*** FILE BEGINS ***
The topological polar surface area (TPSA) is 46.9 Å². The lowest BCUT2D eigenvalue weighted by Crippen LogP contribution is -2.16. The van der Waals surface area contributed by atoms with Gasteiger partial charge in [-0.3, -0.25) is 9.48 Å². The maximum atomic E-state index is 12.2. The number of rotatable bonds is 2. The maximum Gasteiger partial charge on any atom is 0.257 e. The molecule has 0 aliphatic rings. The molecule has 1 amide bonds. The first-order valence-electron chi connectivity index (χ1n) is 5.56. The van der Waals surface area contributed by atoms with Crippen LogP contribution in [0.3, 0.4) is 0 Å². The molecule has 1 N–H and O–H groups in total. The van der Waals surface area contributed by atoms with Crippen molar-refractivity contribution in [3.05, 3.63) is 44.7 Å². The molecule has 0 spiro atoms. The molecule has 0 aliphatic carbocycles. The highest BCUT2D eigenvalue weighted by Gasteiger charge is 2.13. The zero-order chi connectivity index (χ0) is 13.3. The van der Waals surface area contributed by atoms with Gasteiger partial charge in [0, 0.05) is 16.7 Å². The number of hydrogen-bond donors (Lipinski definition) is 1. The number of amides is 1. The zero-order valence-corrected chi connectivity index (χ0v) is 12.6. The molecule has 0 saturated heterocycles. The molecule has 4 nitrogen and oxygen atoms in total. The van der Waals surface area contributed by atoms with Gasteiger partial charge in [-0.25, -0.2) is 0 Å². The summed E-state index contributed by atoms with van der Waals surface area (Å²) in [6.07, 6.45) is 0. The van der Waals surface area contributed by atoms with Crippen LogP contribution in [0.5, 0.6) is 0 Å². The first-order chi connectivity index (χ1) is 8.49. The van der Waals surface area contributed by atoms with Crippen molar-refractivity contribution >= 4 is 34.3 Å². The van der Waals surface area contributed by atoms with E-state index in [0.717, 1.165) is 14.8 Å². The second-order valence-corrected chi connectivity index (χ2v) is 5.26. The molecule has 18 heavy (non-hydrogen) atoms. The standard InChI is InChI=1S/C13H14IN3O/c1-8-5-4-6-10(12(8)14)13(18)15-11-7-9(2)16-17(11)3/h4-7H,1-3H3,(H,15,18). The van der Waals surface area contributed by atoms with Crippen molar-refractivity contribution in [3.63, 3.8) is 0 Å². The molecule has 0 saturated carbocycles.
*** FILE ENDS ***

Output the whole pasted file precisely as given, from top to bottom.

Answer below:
The topological polar surface area (TPSA) is 46.9 Å². The lowest BCUT2D eigenvalue weighted by Crippen LogP contribution is -2.16. The van der Waals surface area contributed by atoms with Gasteiger partial charge in [-0.3, -0.25) is 9.48 Å². The maximum atomic E-state index is 12.2. The number of rotatable bonds is 2. The maximum Gasteiger partial charge on any atom is 0.257 e. The molecule has 0 aliphatic rings. The molecule has 1 amide bonds. The first-order valence-electron chi connectivity index (χ1n) is 5.56. The van der Waals surface area contributed by atoms with Crippen LogP contribution in [0.3, 0.4) is 0 Å². The molecule has 1 N–H and O–H groups in total. The van der Waals surface area contributed by atoms with Crippen molar-refractivity contribution in [3.05, 3.63) is 44.7 Å². The molecule has 0 spiro atoms. The molecule has 0 aliphatic carbocycles. The highest BCUT2D eigenvalue weighted by Gasteiger charge is 2.13. The zero-order chi connectivity index (χ0) is 13.3. The van der Waals surface area contributed by atoms with Gasteiger partial charge in [0, 0.05) is 16.7 Å². The number of hydrogen-bond donors (Lipinski definition) is 1. The number of amides is 1. The zero-order valence-corrected chi connectivity index (χ0v) is 12.6. The molecule has 0 saturated heterocycles. The molecule has 4 nitrogen and oxygen atoms in total. The van der Waals surface area contributed by atoms with Gasteiger partial charge in [-0.25, -0.2) is 0 Å². The summed E-state index contributed by atoms with van der Waals surface area (Å²) in [6.07, 6.45) is 0. The van der Waals surface area contributed by atoms with Crippen LogP contribution in [0.5, 0.6) is 0 Å². The first-order chi connectivity index (χ1) is 8.49. The van der Waals surface area contributed by atoms with Crippen molar-refractivity contribution >= 4 is 34.3 Å². The van der Waals surface area contributed by atoms with E-state index in [0.717, 1.165) is 14.8 Å². The second-order valence-corrected chi connectivity index (χ2v) is 5.26. The molecule has 18 heavy (non-hydrogen) atoms. The standard InChI is InChI=1S/C13H14IN3O/c1-8-5-4-6-10(12(8)14)13(18)15-11-7-9(2)16-17(11)3/h4-7H,1-3H3,(H,15,18). The van der Waals surface area contributed by atoms with Crippen molar-refractivity contribution in [3.63, 3.8) is 0 Å². The molecule has 0 saturated carbocycles.